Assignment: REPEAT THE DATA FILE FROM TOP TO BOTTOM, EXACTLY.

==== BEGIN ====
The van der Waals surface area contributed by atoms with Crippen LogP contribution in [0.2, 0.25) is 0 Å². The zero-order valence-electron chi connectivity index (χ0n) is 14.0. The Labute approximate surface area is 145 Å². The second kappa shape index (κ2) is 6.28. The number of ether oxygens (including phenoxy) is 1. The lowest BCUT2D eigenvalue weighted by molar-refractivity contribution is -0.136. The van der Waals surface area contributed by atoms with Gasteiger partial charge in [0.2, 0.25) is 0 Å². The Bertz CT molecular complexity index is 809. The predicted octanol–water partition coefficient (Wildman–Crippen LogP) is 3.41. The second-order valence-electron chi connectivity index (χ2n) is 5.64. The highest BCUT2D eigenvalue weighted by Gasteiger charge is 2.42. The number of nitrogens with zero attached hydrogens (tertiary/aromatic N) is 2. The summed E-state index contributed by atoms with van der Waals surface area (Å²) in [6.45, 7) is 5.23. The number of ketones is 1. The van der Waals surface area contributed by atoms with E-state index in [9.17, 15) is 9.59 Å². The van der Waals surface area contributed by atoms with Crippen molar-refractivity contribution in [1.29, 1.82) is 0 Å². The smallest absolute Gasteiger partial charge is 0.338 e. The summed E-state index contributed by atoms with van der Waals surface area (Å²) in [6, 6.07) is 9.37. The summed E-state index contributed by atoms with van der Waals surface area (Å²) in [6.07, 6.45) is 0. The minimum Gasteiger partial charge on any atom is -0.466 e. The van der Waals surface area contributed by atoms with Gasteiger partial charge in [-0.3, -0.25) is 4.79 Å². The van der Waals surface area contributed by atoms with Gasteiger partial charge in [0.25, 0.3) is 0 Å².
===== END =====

The van der Waals surface area contributed by atoms with Crippen LogP contribution in [0.2, 0.25) is 0 Å². The zero-order valence-electron chi connectivity index (χ0n) is 14.0. The Labute approximate surface area is 145 Å². The second kappa shape index (κ2) is 6.28. The number of ether oxygens (including phenoxy) is 1. The lowest BCUT2D eigenvalue weighted by molar-refractivity contribution is -0.136. The van der Waals surface area contributed by atoms with Gasteiger partial charge in [0.2, 0.25) is 0 Å². The Bertz CT molecular complexity index is 809. The predicted octanol–water partition coefficient (Wildman–Crippen LogP) is 3.41. The second-order valence-electron chi connectivity index (χ2n) is 5.64. The highest BCUT2D eigenvalue weighted by Gasteiger charge is 2.42. The number of nitrogens with zero attached hydrogens (tertiary/aromatic N) is 2. The summed E-state index contributed by atoms with van der Waals surface area (Å²) in [6.45, 7) is 5.23. The number of ketones is 1. The van der Waals surface area contributed by atoms with E-state index in [9.17, 15) is 9.59 Å². The van der Waals surface area contributed by atoms with Crippen molar-refractivity contribution in [1.29, 1.82) is 0 Å². The smallest absolute Gasteiger partial charge is 0.338 e. The summed E-state index contributed by atoms with van der Waals surface area (Å²) in [6, 6.07) is 9.37. The summed E-state index contributed by atoms with van der Waals surface area (Å²) in [6.07, 6.45) is 0. The minimum Gasteiger partial charge on any atom is -0.466 e. The van der Waals surface area contributed by atoms with Gasteiger partial charge in [-0.3, -0.25) is 4.79 Å². The van der Waals surface area contributed by atoms with Gasteiger partial charge in [0.25, 0.3) is 0 Å².